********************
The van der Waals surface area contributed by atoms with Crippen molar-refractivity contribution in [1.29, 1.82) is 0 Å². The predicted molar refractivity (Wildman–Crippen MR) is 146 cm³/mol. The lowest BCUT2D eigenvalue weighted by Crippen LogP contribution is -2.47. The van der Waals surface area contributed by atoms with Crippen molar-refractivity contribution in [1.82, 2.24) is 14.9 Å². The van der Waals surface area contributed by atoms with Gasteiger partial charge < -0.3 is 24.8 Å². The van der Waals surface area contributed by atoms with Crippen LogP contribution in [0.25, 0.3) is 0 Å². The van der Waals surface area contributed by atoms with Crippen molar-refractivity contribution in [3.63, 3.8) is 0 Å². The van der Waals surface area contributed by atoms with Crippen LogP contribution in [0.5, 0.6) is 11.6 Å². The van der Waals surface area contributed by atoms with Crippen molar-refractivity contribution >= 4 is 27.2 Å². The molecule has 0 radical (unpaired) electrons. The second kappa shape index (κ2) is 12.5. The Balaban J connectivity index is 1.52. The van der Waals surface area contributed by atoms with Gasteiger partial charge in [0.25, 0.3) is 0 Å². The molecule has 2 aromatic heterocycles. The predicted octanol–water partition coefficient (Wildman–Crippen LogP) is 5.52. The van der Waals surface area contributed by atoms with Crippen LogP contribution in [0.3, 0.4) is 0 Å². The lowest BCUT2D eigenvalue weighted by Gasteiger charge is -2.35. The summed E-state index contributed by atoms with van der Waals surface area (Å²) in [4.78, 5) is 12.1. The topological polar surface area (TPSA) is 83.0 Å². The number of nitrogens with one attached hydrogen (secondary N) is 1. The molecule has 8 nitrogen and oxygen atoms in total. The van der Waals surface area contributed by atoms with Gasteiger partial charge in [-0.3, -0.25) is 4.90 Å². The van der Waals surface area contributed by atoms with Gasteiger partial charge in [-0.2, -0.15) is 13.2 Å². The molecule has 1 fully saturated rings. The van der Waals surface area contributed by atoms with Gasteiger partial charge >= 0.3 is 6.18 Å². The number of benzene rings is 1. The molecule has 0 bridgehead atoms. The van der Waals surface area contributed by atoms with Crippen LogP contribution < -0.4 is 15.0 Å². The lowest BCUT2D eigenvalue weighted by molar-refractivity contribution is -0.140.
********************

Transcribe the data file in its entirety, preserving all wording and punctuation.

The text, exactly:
The van der Waals surface area contributed by atoms with Crippen molar-refractivity contribution in [1.29, 1.82) is 0 Å². The predicted molar refractivity (Wildman–Crippen MR) is 146 cm³/mol. The lowest BCUT2D eigenvalue weighted by Crippen LogP contribution is -2.47. The van der Waals surface area contributed by atoms with Crippen molar-refractivity contribution in [1.82, 2.24) is 14.9 Å². The van der Waals surface area contributed by atoms with Gasteiger partial charge < -0.3 is 24.8 Å². The van der Waals surface area contributed by atoms with Crippen LogP contribution in [0.25, 0.3) is 0 Å². The van der Waals surface area contributed by atoms with Crippen molar-refractivity contribution in [3.63, 3.8) is 0 Å². The van der Waals surface area contributed by atoms with Crippen LogP contribution in [0.5, 0.6) is 11.6 Å². The van der Waals surface area contributed by atoms with Crippen molar-refractivity contribution >= 4 is 27.2 Å². The molecule has 0 radical (unpaired) electrons. The second kappa shape index (κ2) is 12.5. The Balaban J connectivity index is 1.52. The van der Waals surface area contributed by atoms with Gasteiger partial charge in [0.25, 0.3) is 0 Å². The molecule has 2 aromatic heterocycles. The predicted octanol–water partition coefficient (Wildman–Crippen LogP) is 5.52. The van der Waals surface area contributed by atoms with Crippen LogP contribution in [0.3, 0.4) is 0 Å². The lowest BCUT2D eigenvalue weighted by Gasteiger charge is -2.35. The summed E-state index contributed by atoms with van der Waals surface area (Å²) in [4.78, 5) is 12.1. The topological polar surface area (TPSA) is 83.0 Å². The number of nitrogens with one attached hydrogen (secondary N) is 1. The molecule has 8 nitrogen and oxygen atoms in total. The van der Waals surface area contributed by atoms with Gasteiger partial charge in [-0.3, -0.25) is 4.90 Å². The van der Waals surface area contributed by atoms with Gasteiger partial charge in [-0.2, -0.15) is 13.2 Å². The molecule has 1 fully saturated rings. The van der Waals surface area contributed by atoms with Gasteiger partial charge >= 0.3 is 6.18 Å². The number of benzene rings is 1. The molecule has 0 bridgehead atoms. The van der Waals surface area contributed by atoms with Crippen LogP contribution < -0.4 is 15.0 Å². The lowest BCUT2D eigenvalue weighted by molar-refractivity contribution is -0.140.